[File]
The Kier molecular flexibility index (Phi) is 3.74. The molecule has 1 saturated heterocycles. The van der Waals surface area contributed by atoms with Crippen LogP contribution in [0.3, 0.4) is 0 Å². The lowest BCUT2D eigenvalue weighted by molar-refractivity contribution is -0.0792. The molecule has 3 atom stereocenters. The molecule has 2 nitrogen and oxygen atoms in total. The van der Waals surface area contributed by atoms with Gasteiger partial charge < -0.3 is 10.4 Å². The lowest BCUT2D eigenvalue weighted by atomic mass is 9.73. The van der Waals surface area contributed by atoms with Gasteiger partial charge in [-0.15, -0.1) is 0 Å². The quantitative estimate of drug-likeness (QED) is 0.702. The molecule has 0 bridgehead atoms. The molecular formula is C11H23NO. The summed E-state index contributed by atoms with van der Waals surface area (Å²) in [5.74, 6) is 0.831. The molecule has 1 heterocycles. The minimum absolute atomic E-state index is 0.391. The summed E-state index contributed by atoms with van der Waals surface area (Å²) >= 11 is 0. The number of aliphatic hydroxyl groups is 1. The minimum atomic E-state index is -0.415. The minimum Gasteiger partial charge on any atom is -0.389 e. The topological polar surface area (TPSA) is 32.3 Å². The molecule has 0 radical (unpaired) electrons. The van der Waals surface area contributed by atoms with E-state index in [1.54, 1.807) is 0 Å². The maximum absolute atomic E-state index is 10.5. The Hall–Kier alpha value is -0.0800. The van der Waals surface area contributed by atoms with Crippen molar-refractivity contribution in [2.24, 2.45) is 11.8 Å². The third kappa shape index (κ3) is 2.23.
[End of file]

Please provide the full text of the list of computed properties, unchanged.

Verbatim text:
The Kier molecular flexibility index (Phi) is 3.74. The molecule has 1 saturated heterocycles. The van der Waals surface area contributed by atoms with Crippen LogP contribution in [0.3, 0.4) is 0 Å². The lowest BCUT2D eigenvalue weighted by molar-refractivity contribution is -0.0792. The molecule has 3 atom stereocenters. The molecule has 2 nitrogen and oxygen atoms in total. The van der Waals surface area contributed by atoms with Gasteiger partial charge < -0.3 is 10.4 Å². The lowest BCUT2D eigenvalue weighted by atomic mass is 9.73. The van der Waals surface area contributed by atoms with Gasteiger partial charge in [-0.15, -0.1) is 0 Å². The quantitative estimate of drug-likeness (QED) is 0.702. The molecule has 0 bridgehead atoms. The molecular formula is C11H23NO. The summed E-state index contributed by atoms with van der Waals surface area (Å²) in [5.74, 6) is 0.831. The molecule has 1 heterocycles. The minimum absolute atomic E-state index is 0.391. The summed E-state index contributed by atoms with van der Waals surface area (Å²) >= 11 is 0. The number of aliphatic hydroxyl groups is 1. The minimum atomic E-state index is -0.415. The minimum Gasteiger partial charge on any atom is -0.389 e. The topological polar surface area (TPSA) is 32.3 Å². The molecule has 0 radical (unpaired) electrons. The van der Waals surface area contributed by atoms with E-state index in [1.54, 1.807) is 0 Å². The maximum absolute atomic E-state index is 10.5. The Hall–Kier alpha value is -0.0800. The van der Waals surface area contributed by atoms with Crippen molar-refractivity contribution in [2.24, 2.45) is 11.8 Å². The third kappa shape index (κ3) is 2.23.